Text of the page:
India’s “Bad Bank” has taken one more step towards reality. The Indian Banks Association (IBA) has moved the RBI for a license for the National Asset Reconstruction Company Ltd (NARCL) that was incorporated a little earlier. According to reports, P M Nair, a stressed asset expert from the State Bank of India (SBI), has been pulled in as managing director. Three other veteran public sector banking executives are on the board. Once the NARCL starts operating properly, it is likely to pull in more veteran PSU bankers in appropriate roles.
The asset reconstruction company will have an asset management company (AMC) under it to manage the assets taken over. The plan is that initially, 22 bad loan accounts worth `89,000 crore will be transferred to the NARCL.
Union Finance Minister Nirmala Sitharaman had talked about the bad bank in her budget speech. The bad bank idea in fact has been kicked around in the finance ministry for some time now.
Why was a bad bank needed when we have the Insolvency and Bankruptcy Code (IBC) as well as the various asset reconstruction companies (ARCs) set up during the older Securities and Reconstruction of Financial Assets and Enforcement of Securities Interest (SARFAESI) Act? The older ARCs and the SARFAESI Act are still very much around.
Presumably the Finance Ministry and the PSBs wanted one more option to get rid of their bad debt and clean up their books. The IBC of late is following the law of diminishing returns—after the initial success of selling a few big steel mills and other good assets, where the lenders recovered well over 50% of their dues, things have gone downhill. In some high-profile cases, such as Videocon, Ruchi Soya and Jet Airways, the lenders have hardly recovered 5-6% of their dues. Also, too many cases and too few NCLT judges have meant pile-ups and most resolutions taking twice the time limit originally set under the IBC.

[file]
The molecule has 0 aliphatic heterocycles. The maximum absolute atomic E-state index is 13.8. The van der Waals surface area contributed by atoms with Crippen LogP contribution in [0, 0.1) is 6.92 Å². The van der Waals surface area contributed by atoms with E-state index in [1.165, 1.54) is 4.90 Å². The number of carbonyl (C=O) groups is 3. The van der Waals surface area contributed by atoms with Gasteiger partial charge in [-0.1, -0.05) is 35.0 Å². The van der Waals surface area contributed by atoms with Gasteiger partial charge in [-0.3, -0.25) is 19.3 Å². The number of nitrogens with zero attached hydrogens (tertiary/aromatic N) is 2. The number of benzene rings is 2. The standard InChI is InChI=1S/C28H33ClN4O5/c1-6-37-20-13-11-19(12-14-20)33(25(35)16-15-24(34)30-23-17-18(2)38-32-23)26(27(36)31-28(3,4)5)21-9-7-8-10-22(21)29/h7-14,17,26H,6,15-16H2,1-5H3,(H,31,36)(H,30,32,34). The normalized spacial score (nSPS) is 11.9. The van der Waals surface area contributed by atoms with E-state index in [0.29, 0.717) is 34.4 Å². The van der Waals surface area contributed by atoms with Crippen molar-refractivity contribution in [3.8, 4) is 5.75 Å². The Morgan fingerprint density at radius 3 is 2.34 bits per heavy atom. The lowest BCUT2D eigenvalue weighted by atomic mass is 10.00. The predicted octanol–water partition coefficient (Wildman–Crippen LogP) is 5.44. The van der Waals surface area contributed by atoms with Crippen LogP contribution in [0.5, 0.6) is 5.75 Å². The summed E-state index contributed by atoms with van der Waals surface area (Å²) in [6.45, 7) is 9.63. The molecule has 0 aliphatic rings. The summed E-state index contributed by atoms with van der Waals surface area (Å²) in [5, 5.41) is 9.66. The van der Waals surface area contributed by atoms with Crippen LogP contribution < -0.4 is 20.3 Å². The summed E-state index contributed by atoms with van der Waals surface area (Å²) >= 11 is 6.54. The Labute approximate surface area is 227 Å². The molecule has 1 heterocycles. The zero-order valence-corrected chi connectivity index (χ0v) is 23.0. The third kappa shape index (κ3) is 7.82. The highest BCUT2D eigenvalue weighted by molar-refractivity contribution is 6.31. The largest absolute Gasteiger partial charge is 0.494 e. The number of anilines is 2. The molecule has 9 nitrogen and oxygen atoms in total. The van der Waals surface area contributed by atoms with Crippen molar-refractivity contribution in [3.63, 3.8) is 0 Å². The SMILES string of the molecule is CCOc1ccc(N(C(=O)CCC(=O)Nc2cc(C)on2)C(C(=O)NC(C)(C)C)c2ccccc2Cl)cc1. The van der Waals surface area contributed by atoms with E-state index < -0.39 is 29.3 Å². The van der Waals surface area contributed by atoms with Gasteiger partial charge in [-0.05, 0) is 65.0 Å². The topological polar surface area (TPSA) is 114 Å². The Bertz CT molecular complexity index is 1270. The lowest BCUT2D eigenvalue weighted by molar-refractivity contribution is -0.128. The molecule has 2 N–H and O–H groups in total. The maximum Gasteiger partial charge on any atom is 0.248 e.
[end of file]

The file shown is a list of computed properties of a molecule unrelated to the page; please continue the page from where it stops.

Meanwhile the asset construction route has also run into issues. Here too the recoveries have slowed and the ARCs are also facing capital issues. Their security receipts are being downgraded by rating agencies as the recovery expectations move downwards. The ARCs are also reluctant to take up NPAs unless offered very steep discounts.
The NARCL will probably take over the loans at book value net of provisioning, and not bid for it like other ARCs. Though banks have fully provisioned for these loans, they are still likely to get a better deal from the NARCL than what the other ARCs would have offered.
So will the NARCL work better for banks than other existing solutions available to them? Only if you think that transferring the NPAs out to another entity that you partially own is solving the problem. The bad loan accounts will be off the books of the bank. But whether the NARCL will be able to actually find investors for them is less certain. Bad banks have worked in some other countries. But that comes with a caveat—the conditions in those countries were far different from what we are trying out here.
The big problem with the current NARCL proposal is that it has many cons and not enough pros going for it. The biggest problem is that it will be owned largely by public sector banks and have its management drawn mostly from them. It is hard to think that if the banks could not dispose of the bad debt easily under them, the NARCL will have better success. Also, the PSBs will be both shareholders and customers—and it leads to the danger of the bad bank being nothing more than a means to shift some bad debt from one book to another.
The bigger issue is that physical assets tend to deteriorate soon while service assets tend to become valueless after some time, unless run by a very professional management. This has been a recurring problem in the IBC process where pressing the bankruptcy solution too late has meant that there is little value left that will attract bidders. The NPAs that the NARCL will handle are all old, legacy assets and probably there is little residual value left in them.
Finally, it is not clear whether the bad bank has a finite end date—that is, it is a one-time solution—or whether it will continue to exist forever as another option for banks. In the US and other countries, the bad banks typically had a sunset clause and worked with a finite timeline in mind. In fact, the success of bad banks abroad too has depended on speedy disposal instead of trying to manage them until they got the best price.
It is hard to see what advantages the NARCL will have over the IBC process in India in resolving big bad NPAs. For the banks themselves, this would only provide a temporary reprieve. The bad bank will not help in preventing future NPAs—and that is something to which little attention is being devoted by either the government or the PSBs.
Senior business journalist